Added on 02.14.16
Types of paella include Valencian paella (Spanish: paella valenciana), vegetarian/vegan paella (Spanish: paella de verduras), seafood paella (Spanish: paella de marisco), and mixed paella (Spanish: paella mixta), but there are many others as well.
Valencian paella is believed to be the original recipe and consists of white rice, green beans (bajoqueta and tavella), meat (chicken and rabbit), white beans (garrofón), snails, and seasoning such as saffron and rosemary.
Another very common but seasonal ingredient is artichoke.
Seafood paella replaces meat with seafood and omits beans and green vegetables. Mixed paella is a free-style combination of meat from land animals, seafood, vegetables, and sometimes beans.
Most paella chefs use bomba rice due to it being harder to overcook, but Valencians tend to use a slightly stickier (and thus more susceptible to overcooking) variety known as Senia. All types of paellas use olive oil.
The Spanish tortilla (tortilla de patatas in Spain) is widely eaten in Spain and some Spanish-speaking countries.
While there are numerous regional variations, the basic version is made only with eggs and potatoes, and possibly onion.
The addition of the onion is often controversial and usually related to the tenderness of the local varieties of potatoes. To avoid confusions some restaurants distinguish between the plain tortilla de patatas and the tortilla de patatas con cebolla (with onion).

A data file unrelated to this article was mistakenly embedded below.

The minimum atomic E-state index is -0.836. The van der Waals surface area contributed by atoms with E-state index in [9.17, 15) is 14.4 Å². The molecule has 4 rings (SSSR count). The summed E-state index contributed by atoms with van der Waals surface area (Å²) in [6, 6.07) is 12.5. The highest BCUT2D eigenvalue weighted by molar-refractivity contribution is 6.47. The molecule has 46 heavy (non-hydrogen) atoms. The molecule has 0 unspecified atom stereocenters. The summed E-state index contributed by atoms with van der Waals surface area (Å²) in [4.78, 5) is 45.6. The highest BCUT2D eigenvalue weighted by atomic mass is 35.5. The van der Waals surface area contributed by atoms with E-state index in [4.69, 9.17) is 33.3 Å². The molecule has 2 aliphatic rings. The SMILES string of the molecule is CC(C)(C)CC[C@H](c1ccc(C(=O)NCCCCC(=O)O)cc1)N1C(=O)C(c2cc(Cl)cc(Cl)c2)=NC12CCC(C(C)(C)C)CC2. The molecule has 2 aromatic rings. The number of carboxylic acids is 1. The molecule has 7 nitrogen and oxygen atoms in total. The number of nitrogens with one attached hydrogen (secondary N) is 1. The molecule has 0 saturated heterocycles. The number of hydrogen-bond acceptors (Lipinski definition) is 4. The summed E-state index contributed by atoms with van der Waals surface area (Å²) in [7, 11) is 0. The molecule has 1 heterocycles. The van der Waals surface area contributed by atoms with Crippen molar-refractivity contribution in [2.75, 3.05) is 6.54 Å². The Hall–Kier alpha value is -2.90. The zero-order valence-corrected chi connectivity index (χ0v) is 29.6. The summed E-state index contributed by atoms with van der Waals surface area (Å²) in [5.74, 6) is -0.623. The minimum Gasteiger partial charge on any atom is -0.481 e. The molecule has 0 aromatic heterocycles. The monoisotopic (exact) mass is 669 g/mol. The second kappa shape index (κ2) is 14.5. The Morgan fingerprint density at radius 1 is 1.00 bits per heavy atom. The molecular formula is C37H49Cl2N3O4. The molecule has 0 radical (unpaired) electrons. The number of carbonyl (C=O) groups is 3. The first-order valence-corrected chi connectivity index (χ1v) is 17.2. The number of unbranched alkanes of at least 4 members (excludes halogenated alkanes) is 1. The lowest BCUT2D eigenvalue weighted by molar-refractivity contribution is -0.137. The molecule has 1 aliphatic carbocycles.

The potatoes, ideally a starchy variety, are cut into thin slices or small dice. They are then seasoned and stewed in abundant oil (which can be kept and re-used), sliced onions being added at this stage if used, stirring, at a moderate temperature until they are soft but not brown. The potatoes are then removed, drained, and mixed with beaten eggs. This mixture is then returned to the pan and slowly fried, turning to fry both sides. The essential ingredients are eggs, potatoes, and salt; onion or garlic is very often added; seasonings such as pepper, parsley or oregano may be added. Other ingredients such as green or red peppers, chorizo or other sausage, tuna, shrimp or different vegetables, may also be added, although the result is not strictly a tortilla de patatas/papas. The Spanish government food Web site specifies extra virgin olive oil and includes onion, but some recipes simply state vegetable oil.
The tortilla may be eaten hot or cold; it is commonly served as a tapa or picnic dish throughout Spain. As a tapa, it may be cut into bite-size pieces and served on cocktail sticks; a large tortilla can be cut into triangular portions (pincho de tortilla).
The fried squids, sometimes also called calamar or squid rings in Cantabria, Asturias, Navarra and the Basque Country, is a dish prepared with fried squids breaded in flour that can be found in many bars and restaurants countries enjoy Mediterranean and Atlantic cuisine.
They are usually served in Spain as a lid (snack) in many bars.
Like some other seafood dishes are usually served cold and fried the day before, along with a slice of lemon to squeeze on the ration if the consumer so wishes.